ARDMORE, OK -- Millions of pet owners across the U.S. are now using pharmacies to fill their pet's prescriptions, instead of a veterinarian. But some say that might not be the safest choice.
If you have one of these, or one of these, at some point they might need pet medications to keep them healthy. While pet owners can buy those through vets, many are opting to buy through a pharmacy. Candice Hills has three dogs a cat and a fish. She says she doesn't know if pharmacists should medicate pets.
"They would need to know some familiarity with the animals and the types of medications," Hills said.
But this question didn't stop the six million americans who bought pet prescriptions through a non-vet pharmacy in 2011. Vet Dr. Barbara Dunn has clients who go this route, and she says it worries her.
"it does make me nervous sometimes once a prescription leaves here because you sort of have lost a little bit of control over what happens," said Dunn.
Dunn says a dosage mistake could happen because some meds could look strange to a pharmacist without any training in animal pharmacology. But pharmicist Paul Reed has filled pet prescriptions for 22 years. Whether he doses a human medication for a pet or compounds one from scratch he says he has resources to help get it right.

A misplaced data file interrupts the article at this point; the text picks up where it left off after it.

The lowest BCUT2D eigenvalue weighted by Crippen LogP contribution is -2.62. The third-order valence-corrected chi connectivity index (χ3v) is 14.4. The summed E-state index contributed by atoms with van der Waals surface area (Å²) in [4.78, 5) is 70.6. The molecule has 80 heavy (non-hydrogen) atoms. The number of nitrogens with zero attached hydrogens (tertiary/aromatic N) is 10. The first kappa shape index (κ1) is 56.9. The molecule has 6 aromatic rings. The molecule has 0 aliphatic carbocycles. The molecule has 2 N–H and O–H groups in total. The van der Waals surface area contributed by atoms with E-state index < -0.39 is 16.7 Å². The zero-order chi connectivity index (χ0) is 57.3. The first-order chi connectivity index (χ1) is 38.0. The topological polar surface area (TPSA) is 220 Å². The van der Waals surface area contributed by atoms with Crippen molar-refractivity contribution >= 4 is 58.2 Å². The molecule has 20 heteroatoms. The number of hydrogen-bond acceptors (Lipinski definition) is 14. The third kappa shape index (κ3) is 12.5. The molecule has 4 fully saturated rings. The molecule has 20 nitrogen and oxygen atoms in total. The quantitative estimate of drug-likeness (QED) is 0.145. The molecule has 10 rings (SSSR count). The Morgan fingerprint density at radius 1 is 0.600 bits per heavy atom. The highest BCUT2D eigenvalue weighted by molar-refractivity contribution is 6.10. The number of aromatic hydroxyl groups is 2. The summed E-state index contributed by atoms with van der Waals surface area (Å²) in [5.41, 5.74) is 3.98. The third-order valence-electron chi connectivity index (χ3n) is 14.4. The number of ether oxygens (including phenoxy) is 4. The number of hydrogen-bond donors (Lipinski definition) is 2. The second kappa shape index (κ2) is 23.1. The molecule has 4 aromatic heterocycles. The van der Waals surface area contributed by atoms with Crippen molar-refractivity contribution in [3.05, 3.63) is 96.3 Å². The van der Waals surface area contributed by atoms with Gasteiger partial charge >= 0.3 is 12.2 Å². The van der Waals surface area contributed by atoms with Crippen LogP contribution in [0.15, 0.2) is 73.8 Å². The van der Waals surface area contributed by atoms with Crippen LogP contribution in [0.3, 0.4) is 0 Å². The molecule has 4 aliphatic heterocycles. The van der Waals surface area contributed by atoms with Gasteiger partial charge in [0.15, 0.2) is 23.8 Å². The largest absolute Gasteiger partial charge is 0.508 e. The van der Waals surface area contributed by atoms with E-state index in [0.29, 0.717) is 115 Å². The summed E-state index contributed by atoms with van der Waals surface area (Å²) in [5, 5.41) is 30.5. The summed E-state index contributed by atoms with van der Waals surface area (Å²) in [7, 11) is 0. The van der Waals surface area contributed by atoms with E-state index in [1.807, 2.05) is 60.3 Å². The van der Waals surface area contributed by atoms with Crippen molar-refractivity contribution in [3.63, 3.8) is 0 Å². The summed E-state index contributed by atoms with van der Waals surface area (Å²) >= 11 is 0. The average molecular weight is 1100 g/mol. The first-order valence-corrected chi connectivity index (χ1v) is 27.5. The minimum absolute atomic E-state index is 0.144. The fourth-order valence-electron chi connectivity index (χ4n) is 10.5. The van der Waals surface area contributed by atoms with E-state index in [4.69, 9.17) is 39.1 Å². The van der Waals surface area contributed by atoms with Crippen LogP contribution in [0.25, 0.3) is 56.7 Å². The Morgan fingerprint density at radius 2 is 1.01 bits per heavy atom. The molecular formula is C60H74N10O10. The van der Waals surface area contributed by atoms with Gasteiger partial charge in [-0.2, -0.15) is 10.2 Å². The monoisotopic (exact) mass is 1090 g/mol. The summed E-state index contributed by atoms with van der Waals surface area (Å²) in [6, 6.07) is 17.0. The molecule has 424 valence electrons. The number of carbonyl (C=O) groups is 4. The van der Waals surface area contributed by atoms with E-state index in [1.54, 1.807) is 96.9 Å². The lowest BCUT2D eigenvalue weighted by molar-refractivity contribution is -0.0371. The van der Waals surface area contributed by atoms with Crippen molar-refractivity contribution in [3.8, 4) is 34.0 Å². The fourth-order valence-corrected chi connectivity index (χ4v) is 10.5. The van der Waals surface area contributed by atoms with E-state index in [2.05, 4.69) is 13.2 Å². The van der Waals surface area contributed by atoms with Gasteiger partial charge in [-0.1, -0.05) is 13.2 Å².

"I've looked up dosages for cats and dogs and body weights and rates of excretion and all sorts of things."
Buying your pet's medication at a pharmacy isn't your only option. You can also take your search to the world wide web.
But Dr. Dunn says some online pharmacies can't always be trusted.
"They get a tradition, history or background of not following the rules."
Hills will do anything to protect her pets because...
"They're like my kids."
And that means shopping smart for pet meds.
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